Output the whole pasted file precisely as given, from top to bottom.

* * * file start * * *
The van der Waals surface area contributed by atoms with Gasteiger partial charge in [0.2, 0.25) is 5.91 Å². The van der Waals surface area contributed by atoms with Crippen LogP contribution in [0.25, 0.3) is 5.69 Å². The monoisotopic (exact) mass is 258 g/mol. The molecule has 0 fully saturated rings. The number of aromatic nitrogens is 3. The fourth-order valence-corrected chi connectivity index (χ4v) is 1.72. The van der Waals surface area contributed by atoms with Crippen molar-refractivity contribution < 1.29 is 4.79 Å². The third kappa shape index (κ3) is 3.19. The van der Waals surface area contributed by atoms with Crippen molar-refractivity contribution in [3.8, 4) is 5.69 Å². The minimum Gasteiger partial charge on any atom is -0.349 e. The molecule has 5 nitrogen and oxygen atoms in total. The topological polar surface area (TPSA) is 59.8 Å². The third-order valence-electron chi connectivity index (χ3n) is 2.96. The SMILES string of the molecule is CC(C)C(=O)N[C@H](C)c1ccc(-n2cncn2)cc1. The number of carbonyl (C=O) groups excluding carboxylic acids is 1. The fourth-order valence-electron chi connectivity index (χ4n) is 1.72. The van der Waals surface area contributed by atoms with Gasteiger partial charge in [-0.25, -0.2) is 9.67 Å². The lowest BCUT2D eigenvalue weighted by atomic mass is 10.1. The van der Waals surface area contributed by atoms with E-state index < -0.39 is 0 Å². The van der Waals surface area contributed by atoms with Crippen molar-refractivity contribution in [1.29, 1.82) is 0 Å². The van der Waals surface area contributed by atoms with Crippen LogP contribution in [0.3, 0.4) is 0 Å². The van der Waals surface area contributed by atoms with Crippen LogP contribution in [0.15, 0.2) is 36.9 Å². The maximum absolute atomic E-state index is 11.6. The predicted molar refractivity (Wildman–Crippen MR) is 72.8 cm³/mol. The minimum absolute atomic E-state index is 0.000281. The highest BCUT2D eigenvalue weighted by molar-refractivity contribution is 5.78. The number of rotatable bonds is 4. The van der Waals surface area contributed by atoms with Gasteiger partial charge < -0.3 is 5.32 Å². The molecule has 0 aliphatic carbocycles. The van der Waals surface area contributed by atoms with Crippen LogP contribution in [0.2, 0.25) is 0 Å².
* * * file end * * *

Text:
The van der Waals surface area contributed by atoms with Gasteiger partial charge in [0.2, 0.25) is 5.91 Å². The van der Waals surface area contributed by atoms with Crippen LogP contribution in [0.25, 0.3) is 5.69 Å². The monoisotopic (exact) mass is 258 g/mol. The molecule has 0 fully saturated rings. The number of aromatic nitrogens is 3. The fourth-order valence-corrected chi connectivity index (χ4v) is 1.72. The van der Waals surface area contributed by atoms with Crippen molar-refractivity contribution < 1.29 is 4.79 Å². The third kappa shape index (κ3) is 3.19. The van der Waals surface area contributed by atoms with Crippen molar-refractivity contribution in [3.8, 4) is 5.69 Å². The minimum Gasteiger partial charge on any atom is -0.349 e. The molecule has 5 nitrogen and oxygen atoms in total. The topological polar surface area (TPSA) is 59.8 Å². The third-order valence-electron chi connectivity index (χ3n) is 2.96. The SMILES string of the molecule is CC(C)C(=O)N[C@H](C)c1ccc(-n2cncn2)cc1. The number of carbonyl (C=O) groups excluding carboxylic acids is 1. The fourth-order valence-electron chi connectivity index (χ4n) is 1.72. The van der Waals surface area contributed by atoms with Gasteiger partial charge in [-0.25, -0.2) is 9.67 Å². The lowest BCUT2D eigenvalue weighted by atomic mass is 10.1. The van der Waals surface area contributed by atoms with E-state index < -0.39 is 0 Å². The van der Waals surface area contributed by atoms with Crippen molar-refractivity contribution in [1.29, 1.82) is 0 Å². The van der Waals surface area contributed by atoms with Crippen LogP contribution in [0.3, 0.4) is 0 Å². The van der Waals surface area contributed by atoms with Crippen LogP contribution in [0.15, 0.2) is 36.9 Å². The maximum absolute atomic E-state index is 11.6. The predicted molar refractivity (Wildman–Crippen MR) is 72.8 cm³/mol. The minimum absolute atomic E-state index is 0.000281. The highest BCUT2D eigenvalue weighted by molar-refractivity contribution is 5.78. The number of rotatable bonds is 4. The van der Waals surface area contributed by atoms with Gasteiger partial charge < -0.3 is 5.32 Å². The molecule has 0 aliphatic carbocycles. The van der Waals surface area contributed by atoms with Crippen LogP contribution in [0.2, 0.25) is 0 Å².